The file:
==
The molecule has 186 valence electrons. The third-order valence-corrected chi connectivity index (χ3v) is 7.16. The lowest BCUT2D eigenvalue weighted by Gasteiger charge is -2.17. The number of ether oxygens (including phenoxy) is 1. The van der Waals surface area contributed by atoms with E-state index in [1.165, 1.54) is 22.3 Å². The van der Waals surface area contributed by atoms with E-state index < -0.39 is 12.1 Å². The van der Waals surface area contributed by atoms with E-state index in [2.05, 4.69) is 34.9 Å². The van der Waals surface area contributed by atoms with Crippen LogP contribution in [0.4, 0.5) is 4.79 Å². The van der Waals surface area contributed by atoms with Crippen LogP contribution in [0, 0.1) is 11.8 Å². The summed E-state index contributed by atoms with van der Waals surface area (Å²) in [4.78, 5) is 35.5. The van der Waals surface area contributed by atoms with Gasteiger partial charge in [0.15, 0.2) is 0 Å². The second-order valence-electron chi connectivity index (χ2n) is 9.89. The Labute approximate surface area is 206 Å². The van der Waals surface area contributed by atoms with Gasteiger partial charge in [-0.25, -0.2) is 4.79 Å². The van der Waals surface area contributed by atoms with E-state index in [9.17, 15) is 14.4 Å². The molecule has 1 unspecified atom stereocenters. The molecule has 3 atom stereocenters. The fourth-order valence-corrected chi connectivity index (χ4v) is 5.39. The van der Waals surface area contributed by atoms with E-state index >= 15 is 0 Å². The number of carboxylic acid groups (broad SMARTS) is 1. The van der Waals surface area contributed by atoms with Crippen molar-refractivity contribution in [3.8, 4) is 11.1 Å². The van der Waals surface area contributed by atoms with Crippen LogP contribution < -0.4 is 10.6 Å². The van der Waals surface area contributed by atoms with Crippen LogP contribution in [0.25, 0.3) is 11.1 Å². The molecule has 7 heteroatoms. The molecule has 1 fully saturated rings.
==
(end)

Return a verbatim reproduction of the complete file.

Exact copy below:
The molecule has 186 valence electrons. The third-order valence-corrected chi connectivity index (χ3v) is 7.16. The lowest BCUT2D eigenvalue weighted by Gasteiger charge is -2.17. The number of ether oxygens (including phenoxy) is 1. The van der Waals surface area contributed by atoms with E-state index in [1.165, 1.54) is 22.3 Å². The van der Waals surface area contributed by atoms with E-state index < -0.39 is 12.1 Å². The van der Waals surface area contributed by atoms with E-state index in [2.05, 4.69) is 34.9 Å². The van der Waals surface area contributed by atoms with Crippen LogP contribution in [0.4, 0.5) is 4.79 Å². The van der Waals surface area contributed by atoms with Crippen LogP contribution in [0, 0.1) is 11.8 Å². The summed E-state index contributed by atoms with van der Waals surface area (Å²) in [4.78, 5) is 35.5. The van der Waals surface area contributed by atoms with Gasteiger partial charge in [0.15, 0.2) is 0 Å². The second-order valence-electron chi connectivity index (χ2n) is 9.89. The Labute approximate surface area is 206 Å². The van der Waals surface area contributed by atoms with Gasteiger partial charge in [-0.25, -0.2) is 4.79 Å². The van der Waals surface area contributed by atoms with E-state index in [9.17, 15) is 14.4 Å². The molecule has 1 unspecified atom stereocenters. The molecule has 3 atom stereocenters. The fourth-order valence-corrected chi connectivity index (χ4v) is 5.39. The van der Waals surface area contributed by atoms with E-state index >= 15 is 0 Å². The number of carboxylic acid groups (broad SMARTS) is 1. The van der Waals surface area contributed by atoms with Crippen molar-refractivity contribution in [3.8, 4) is 11.1 Å². The van der Waals surface area contributed by atoms with Crippen LogP contribution < -0.4 is 10.6 Å². The van der Waals surface area contributed by atoms with Crippen LogP contribution in [0.25, 0.3) is 11.1 Å². The molecule has 7 heteroatoms. The molecule has 1 fully saturated rings.